By Scott Carver, President of PlanSource
NOTE: This post originally appeared as a featured blog post on Employee Benefit Adviser
Recently, Aetna announced it will spend $400 million to acquire bswift, a fast-growing benefits administration and exchange technology provider.
Due to the big-name company involved, this transaction made the headlines in business news. But, really it was just the latest and most significant of a series of transactions that, taken together, send some very strong signals about how the market is viewing the importance of these technology platforms in the fast-changing health care and benefits industry.
As we shift towards a defined contribution model for benefits, people are betting that a technology-empowered consumer experience will be the winning competitive strategy. There are a limited number of truly viable, comprehensive exchange platforms in the market today, which has created a somewhat heightened sense of urgency for firms who have designs on being big players in this space to get into the game.
We first saw this in 2013 with the successful initial public offering of BenefitFocus in September. Shortly after that, in November of 2013, professional services firm Towers Watson acquired Liazon, a company that develops and delivers private employee benefit exchanges, for a reported $215 million.
This past October, a cloud-based provider of benefits education and enrollment technology by the name of SmartBen was acquired by Hodges-Mace, an employee benefits communications company, leaving even fewer independent exchange technology providers in the market. The SmartBen deal was a private transaction so terms weren’t disclosed.
In a closely related transaction, in March 2014 we saw yet another highly successful IPO. Castlight, which offers health information via the Web to help corporate customers reduce insurance costs, went public with a $1 billion market cap.
What does all this frothiness around these technology platforms mean? The market has seen the future of health care and benefits administration and those platforms are the cornerstone.
The whole industry is undergoing a radical change, which is being pushed forward at a rapid clip by deadlines for the Affordable Care Act. Within two to three years, health care and employee benefits programs will undergo a dramatic shift to defined contribution models, just as we saw happen with retirement plans 20 or so years ago. Employers will attempt to gain some control of costs by contributing a set amount toward employee benefits, while transitioning responsibility for selecting and buying them to the end consumer.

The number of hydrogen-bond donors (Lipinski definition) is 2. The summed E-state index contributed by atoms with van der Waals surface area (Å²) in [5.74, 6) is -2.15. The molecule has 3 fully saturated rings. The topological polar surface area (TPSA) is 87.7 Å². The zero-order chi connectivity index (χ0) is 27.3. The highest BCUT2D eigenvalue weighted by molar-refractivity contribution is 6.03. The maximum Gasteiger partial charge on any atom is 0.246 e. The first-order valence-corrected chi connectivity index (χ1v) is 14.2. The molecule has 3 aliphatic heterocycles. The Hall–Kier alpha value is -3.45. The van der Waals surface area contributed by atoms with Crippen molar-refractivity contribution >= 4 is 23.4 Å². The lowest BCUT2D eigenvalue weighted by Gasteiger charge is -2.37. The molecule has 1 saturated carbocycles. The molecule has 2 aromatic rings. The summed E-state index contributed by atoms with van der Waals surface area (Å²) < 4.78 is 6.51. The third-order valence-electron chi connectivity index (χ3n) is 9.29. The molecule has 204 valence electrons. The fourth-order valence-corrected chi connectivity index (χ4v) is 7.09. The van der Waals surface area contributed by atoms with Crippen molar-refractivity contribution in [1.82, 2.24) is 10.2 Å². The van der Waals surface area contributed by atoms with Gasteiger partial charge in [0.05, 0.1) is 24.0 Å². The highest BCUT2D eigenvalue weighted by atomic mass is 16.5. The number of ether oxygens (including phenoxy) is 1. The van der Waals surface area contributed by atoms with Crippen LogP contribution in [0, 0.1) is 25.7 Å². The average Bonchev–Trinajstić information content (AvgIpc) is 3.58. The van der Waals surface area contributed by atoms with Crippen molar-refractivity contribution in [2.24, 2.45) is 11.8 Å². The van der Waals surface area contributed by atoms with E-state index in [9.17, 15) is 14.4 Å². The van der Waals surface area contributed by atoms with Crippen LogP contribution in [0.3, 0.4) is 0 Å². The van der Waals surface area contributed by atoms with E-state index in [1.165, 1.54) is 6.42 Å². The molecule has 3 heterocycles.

As that happens, companies are trying to do two things. First, employers still want to play the role of conduit for employees get their benefit portfolios, so they are looking to brokers for tools to help their employees understand their options and make decisions about what plans are best for them, what they should spend and so forth.
Second, insurers and benefits providers are looking to gain brand equity and customer loyalty before someone actually injures themselves or has a health episode where they have to have care approved or file claims. They want to cement the relationship with the consumer well in advance of that.
It’s the consumerization of health care and benefits, and technology will support a business-to-consumer model for insurance companies and benefit service providers to effectively interact directly with individuals. We saw this happen in the mutual fund industry as part of the shift from company provided pensions to self-funded 401(k) plans. Plan providers such as Fidelity, T. Rowe Price and Morningstar now have these robust online platforms with information and resources like modeling tools and calculators for people figure out the best way to invest their money to fund their retirements.
Right now, health insurers are lacking these tools. The benefits consultants who help employers manage their benefit portfolios also lack these tools, and big infrastructure and business process outsourcing companies are also aggressively seeking ways to adapt to this changing landscape.
This is why we’re seeing such demand for this technology. There’s a rush to find platforms that have the weight, the breadth and the functional sophistication to be able to provide not only that direct consumer engagement experience, but also be able to handle all of the processing that has to happen in the background once consumers make decisions. That includes connecting all the stakeholders in the ecosystem, managing those relationships and all the associated data, and administration that has to happen when people’s life circumstances change.
It’s extremely expensive to build these platforms. What Aetna and Towers are saying is, “hey, we’d be better off buying now to get going quickly rather than spending the next 10 years trying to build it.” It’s a race to market.
And the market has spoken. Whether you own it, build it or partner with one of the remaining independent platform companies, you’d better have a technology strategy or it will be difficult to win in this rapidly changing game.